The third case study took place in a high school in a largely monocultural area in the northern Sydney region. Because the immediate school context involved only a few small emerging communities and other cultural groups were largely invisible, the school did not see the need to address cultural diversity issues other than the English language needs of a small number of students. The school saw other priorities as more important, and felt that dealing with an issue such as cultural diversity would be artificial when it was not a major concern for either the school or its community.

The cultural experiences of young Muslims

A major issue emerging out of the study related to the specific experience of young Muslims. The study found that the low socioeconomic status and limited language proficiency of many of the surveyed young people limited their capacity for intercultural contact. Muslim students, however, experienced additional challenges, including significant struggles with their identity since the events of 9/11. Their comments showed that negative experiences had forced them to question their Australian-ness. Girls who wore the hijab, for example, said they were being stereotyped and were made to feel they were no longer accepted as Australians. One respondent commented:

. . . those of us from different backgrounds, where do we fit in? I have always defined myself as an Australian. You know, I was born here, raised here, gone to an Australian school, my language is English . . . If you look at the qualities that are attributed to an Australian . . . the whole mateship thing and the love of sport – well then I’m just the same as the Australian old man who screams at the television every time the sports comes on.

Having been born in, and continuing to live in, Australia was no longer seen as enough:

you know, we’ve been here our whole lives and all of a sudden it’s an issue and all of a sudden we’re being questioned.

Conclusion

The study found that educators are applying a range of effective methods to address diversity, and are using them to enrich their own school cultures, either on their own initiative or in response to specific events like the Cronulla riots.

However, the study also pointed to gaps which may be filled by updated and better cultural diversity resources for teachers, including resources that address religious diversity. In particular there is a strong need for the development of a better understanding of Islam. Teachers must be supported through professional learning opportunities that improve their understanding of the links between educational outcomes and cultural maintenance, including the teaching of immigrant students’ first languages.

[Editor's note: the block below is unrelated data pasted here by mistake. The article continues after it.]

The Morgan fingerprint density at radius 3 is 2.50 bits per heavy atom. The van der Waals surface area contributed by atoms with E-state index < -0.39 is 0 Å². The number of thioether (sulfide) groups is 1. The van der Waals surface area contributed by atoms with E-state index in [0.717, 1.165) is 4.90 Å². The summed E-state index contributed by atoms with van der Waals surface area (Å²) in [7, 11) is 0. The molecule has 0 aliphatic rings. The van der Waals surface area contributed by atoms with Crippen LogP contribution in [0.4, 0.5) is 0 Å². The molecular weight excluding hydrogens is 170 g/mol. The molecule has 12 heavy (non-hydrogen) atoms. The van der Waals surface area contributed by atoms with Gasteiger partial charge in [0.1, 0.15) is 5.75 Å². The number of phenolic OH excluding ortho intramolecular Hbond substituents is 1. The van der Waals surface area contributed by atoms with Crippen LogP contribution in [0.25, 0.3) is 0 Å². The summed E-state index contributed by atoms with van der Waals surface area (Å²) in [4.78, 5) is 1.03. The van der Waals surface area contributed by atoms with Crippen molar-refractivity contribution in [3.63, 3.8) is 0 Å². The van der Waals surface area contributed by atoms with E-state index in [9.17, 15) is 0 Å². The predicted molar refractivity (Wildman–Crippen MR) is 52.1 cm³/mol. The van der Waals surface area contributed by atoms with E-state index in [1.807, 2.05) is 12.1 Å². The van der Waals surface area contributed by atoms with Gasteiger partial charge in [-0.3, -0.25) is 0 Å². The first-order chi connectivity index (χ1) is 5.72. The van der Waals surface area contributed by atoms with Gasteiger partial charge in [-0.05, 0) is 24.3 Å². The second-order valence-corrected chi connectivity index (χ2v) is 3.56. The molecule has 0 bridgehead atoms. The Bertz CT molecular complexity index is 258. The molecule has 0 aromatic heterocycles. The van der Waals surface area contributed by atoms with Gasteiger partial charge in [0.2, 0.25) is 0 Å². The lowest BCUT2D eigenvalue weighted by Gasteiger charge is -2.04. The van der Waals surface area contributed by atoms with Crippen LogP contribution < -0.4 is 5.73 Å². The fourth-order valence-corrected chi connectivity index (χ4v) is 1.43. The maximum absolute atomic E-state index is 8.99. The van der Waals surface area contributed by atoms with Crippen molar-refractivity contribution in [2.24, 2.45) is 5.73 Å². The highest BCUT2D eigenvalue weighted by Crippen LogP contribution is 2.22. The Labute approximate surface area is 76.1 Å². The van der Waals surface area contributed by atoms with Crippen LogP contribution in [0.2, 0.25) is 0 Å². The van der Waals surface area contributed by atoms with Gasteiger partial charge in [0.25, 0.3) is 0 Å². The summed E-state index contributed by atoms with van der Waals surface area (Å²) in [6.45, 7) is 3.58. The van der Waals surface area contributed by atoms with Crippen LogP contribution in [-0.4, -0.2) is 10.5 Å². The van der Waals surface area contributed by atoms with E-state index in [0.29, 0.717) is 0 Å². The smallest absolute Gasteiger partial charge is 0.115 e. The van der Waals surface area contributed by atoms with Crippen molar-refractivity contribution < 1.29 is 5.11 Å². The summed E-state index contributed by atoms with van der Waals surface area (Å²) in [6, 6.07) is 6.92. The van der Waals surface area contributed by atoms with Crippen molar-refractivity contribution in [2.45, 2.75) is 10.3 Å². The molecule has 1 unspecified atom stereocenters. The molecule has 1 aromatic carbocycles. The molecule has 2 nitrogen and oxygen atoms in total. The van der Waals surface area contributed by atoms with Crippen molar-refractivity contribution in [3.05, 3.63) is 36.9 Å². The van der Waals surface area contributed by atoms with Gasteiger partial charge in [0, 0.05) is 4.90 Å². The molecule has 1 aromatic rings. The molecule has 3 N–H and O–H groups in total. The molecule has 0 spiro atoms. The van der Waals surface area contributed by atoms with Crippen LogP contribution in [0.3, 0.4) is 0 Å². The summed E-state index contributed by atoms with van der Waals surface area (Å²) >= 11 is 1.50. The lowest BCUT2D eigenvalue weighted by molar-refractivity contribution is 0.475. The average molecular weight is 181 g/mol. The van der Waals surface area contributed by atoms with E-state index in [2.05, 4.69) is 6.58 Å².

Relationships between schools and their local communities should be developed to offer greater depth and reciprocal benefits. These relationships should be built around real connections with parents, local cultural groups, the local council, and the local business community. Schools have the potential to become a central point of connection with the community, and one that can help to better cement its social fabric.

All schools, including those serving largely monocultural student populations, should also provide opportunities for their students to engage with other cultures and perspectives beyond the immediate school community as preparation for participation in a culturally diverse society.

References

ABS (2007) 2006 Census of Population and Housing: Media Releases and Fact Sheets, Canberra: Australian Bureau of Statistics.

Banks, J.A. (2006) Race, culture and education; the selected works of James A. Banks, London, NY: Routledge.

Burridge, N. and Chodkiewicz, A. (2008) Representations of cultural diversity in school and community settings, Sydney: University of Technology, Sydney.

Commonwealth of Australia, (2009) Population flows: Immigration aspects 2007–08, Migration and Visa Policy Division, Department of Immigration and Citizenship, www.immi.gov.au, accessed 20/07/09.

Jakubowicz , A. (2006) Anglo-multiculturalism: contradictions in the politics of cultural diversity as risk [online], International Journal of Media and Cultural Politics, 2, 3.

Leeman, Y. & Reid, C. (2006) Multi/intercultural education in Australia and the Netherlands, Compare: A Journal of Comparative Education, 36, 1, 57–72.

Mansouri, F. & Kamp, A. (2007) Structural deficiency or cultural racism: the educational and social experiences of Arab-Australian youth, Australian Journal of Social Issues, 42, 1, 87–102.

Mansouri, F. & Percival Wood, S. (2007) The policy of values and the value of policy: managing cultural diversity in Australian schools, Education and Society, 25, 2, 51–72.  

Santoro, N. (2009) Teaching in culturally diverse contexts: What knowledge about 'self' and 'others' do teachers need?, Journal of Education for Teaching: International Research and Pedagogy, 35, 1, 33–45.

KLA

Subject Headings

Multicultural education
Multiculturalism
Ethnic groups
Racism
Discrimination
New South Wales (NSW)